0.001

0.001

0.001

Table 3

Release of titanium in rectangular and round NiTi wires at different time points

Time

Rectangular wire

Round wire

P value

Mean ± SD

Mean ± SD

1 h

243.3 ± 2.8

211.9 ± 2.3

0.001

24 h

288.4 ± 5

253.7 ± 3.9

0.001

1 week

318.8 ± 1.6

290 ± 1.6

0.001

3 weeks

385.6 ± 4.4

329.5 ± 6.3

0.001

P value

0.001

0.001

0.001

After 1 h of immersion, 243 ± 4.2 ng/ml nickel was released from rectangular wires in the artificial saliva while 221.4 ± 1.7 ng/ml nickel was released from round wires (P < 0.001). Repeated measures ANOVA showed that in all immersion periods, the amount of nickel and titanium released from rectangular wires was significantly higher than the ions released from round wires.

A comparison of nickel and titanium release from both rectangular and round wires at different immersion periods showed that, in all groups, the accumulated amount of metal ions increased with immersion period while the average ion released per day decreased with immersion period. Repeated measures ANOVA showed that the increase of released ions at different immersion periods was statistically significant for all of them (P < 0.001) (Tables 2 and 3). In addition, Tukey test showed that there has been a significant difference between all the time intervals in each group.

Discussion

The aim of this study was to determine the nickel and titanium release from two different shapes of NiTi wires by immersion of the samples in artificial saliva. The wires had different cross sections but the same surface area. The cross sections were round and rectangular. In order for the rectangular and round NiTi wires to have the same surface area, 0.020-in. round and 0.016 × 0.016 in. rectangular wires were used in this study. The current study showed that with the same surface area, the concentration of Ni and Ti ions transferred from rectangular wires to the saliva is significantly higher than that of round wires. The difference might be due to the fact that cylindrical and rectangular bar shapes with the same surface areas do not have the same volume. The difference might also be due to the different edges of the cross sections. Further research is required to provide evidence for the effect of sharp and round edges on the release of ions into the saliva. The current study also showed that the amount of Ni and Ti ions significantly increased in both groups with the passage of time.

Ni is a widespread component of the Earth’s surface. Its presence in food and drinking water is determined by both natural and anthropogenic factors, the latter generically identifiable with industrial and technological sources. Ni and Ni compounds have been classified as carcinogenic to humans causing cancers of the lung and nasal cavity and paranasal sinuses after inhalation.

Numerous in vitro and in vivo studies have evaluated the release of metals from orthodontic appliances in biologic fluids such as saliva, blood, and urine.

Kuhta et al. [14] analyzed the effects of pH, composition of arch wire, and length of immersion on the release of metal ions from orthodontic appliances and found that release of metal ions was influenced by composition irrespective to the content of metal in the wire. Wataha et al. [15] also reported that although NiTi wires have a high percentage of nickel, the quantity of released nickel ions is smaller than that released from SS wire.

Most studies reported that the measurable amount of metals, released from orthodontic appliances in saliva or blood samples, was significantly below the toxic concentrations [3, 16]. Senkutvan et al. [17] analyzed the rate of Ni ion release from different types of arch wires used in orthodontics. They found that the quantities of metal ions released in their experimental conditions were not a concern in utilizing the appliance as the amount released was below the critical value necessary to induce allergy and below the daily dietary intake levels of 200–300 μg/day. Nonetheless, it cannot be excluded that even nontoxic concentrations might be sufficient to induce important biologic effects in the cells of the oral mucosa [9].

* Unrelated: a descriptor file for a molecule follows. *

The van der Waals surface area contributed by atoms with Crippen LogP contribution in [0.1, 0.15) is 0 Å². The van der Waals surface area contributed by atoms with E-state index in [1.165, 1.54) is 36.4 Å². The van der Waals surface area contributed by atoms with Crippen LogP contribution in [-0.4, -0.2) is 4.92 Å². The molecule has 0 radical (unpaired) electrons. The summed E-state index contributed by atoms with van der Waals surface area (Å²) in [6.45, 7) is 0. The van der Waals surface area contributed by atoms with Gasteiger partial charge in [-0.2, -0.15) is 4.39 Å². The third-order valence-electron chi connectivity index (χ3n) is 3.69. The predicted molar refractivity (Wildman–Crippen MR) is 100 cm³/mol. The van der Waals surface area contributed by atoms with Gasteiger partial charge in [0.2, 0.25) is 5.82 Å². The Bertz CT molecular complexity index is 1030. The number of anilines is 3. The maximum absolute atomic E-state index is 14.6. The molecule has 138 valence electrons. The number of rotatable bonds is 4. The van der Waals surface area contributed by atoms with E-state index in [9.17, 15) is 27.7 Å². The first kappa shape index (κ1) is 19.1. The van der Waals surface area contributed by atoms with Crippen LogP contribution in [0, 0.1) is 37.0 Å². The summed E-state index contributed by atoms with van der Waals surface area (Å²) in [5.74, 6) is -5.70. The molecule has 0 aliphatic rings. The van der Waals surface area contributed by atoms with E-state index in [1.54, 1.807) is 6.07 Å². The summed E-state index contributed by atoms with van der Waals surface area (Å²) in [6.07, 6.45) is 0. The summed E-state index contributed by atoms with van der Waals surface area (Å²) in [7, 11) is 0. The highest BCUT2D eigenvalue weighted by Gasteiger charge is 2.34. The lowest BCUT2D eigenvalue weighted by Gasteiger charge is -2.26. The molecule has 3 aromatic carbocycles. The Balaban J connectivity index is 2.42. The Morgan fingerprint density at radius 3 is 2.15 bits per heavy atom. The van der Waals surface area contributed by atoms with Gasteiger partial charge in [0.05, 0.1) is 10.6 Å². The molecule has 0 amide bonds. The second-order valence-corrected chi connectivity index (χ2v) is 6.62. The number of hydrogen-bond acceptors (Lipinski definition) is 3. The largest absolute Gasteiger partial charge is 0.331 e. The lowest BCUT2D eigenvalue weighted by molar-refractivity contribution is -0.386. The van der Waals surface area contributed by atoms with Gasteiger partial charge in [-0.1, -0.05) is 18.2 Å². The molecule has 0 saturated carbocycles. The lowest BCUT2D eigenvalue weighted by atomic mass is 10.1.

The release of metal ions from orthodontic appliances cannot be fully avoided; however, it would be advisable to use materials with lower amounts of ions released in the mouth. If the clinician has the option of using either round or rectangular NiTi wires, we suggest that round wires be given priority. However, more in vivo experiments are required to firmly determine the levels of dissolved nickel and titanium in different shapes of wires. Future studies with a lower pH to simulate intraoral conditions present with plaque buildup are also advisable. Comparing the surface roughness between round and rectangular wires from different manufacturers can also be enlightening for clinicians.

Conclusions

  • The release amount of Ni and Ti ions increased with immersion period while the average ion released per day decreased with immersion period.

  • The amounts of Ni and Ti ions released from rectangular NiTi wires in artificial saliva were greater than those in round wires; however, the average amount of ions released per day from both wires was well below the tolerable daily dietary intake level.

Declarations

Open AccessThis article is distributed under the terms of the Creative Commons Attribution 4.0 International License (http://creativecommons.org/licenses/by/4.0/), which permits unrestricted use, distribution, and reproduction in any medium, provided you give appropriate credit to the original author(s) and the source, provide a link to the Creative Commons license, and indicate if changes were made.

Authors’ Affiliations

(1)
Department of Oral and Maxillofacial Medicine, Tehran Dental Branch, Craniomaxillofacial Research Center, Islamic Azad University
(2)
Department of Orthodontics, Tehran Dental Branch, Craniomaxillofacial Research Center, Islamic Azad University
(3)
Dental School, Universidad Alfonso X El Sabio
(4)
National Nutrition and Food Technology Research Institute, Faculty of Nutrition Sciences and Food Technology, Shahid Beheshti University of Medical Sciences
(5)
Tehran Dental Branch, Islamic Azad University
(6)
Multidisciplinary Department of Medical-Surgical and Dental Specialties, Second University of Naples

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Copyright

© Azizi et al. 2016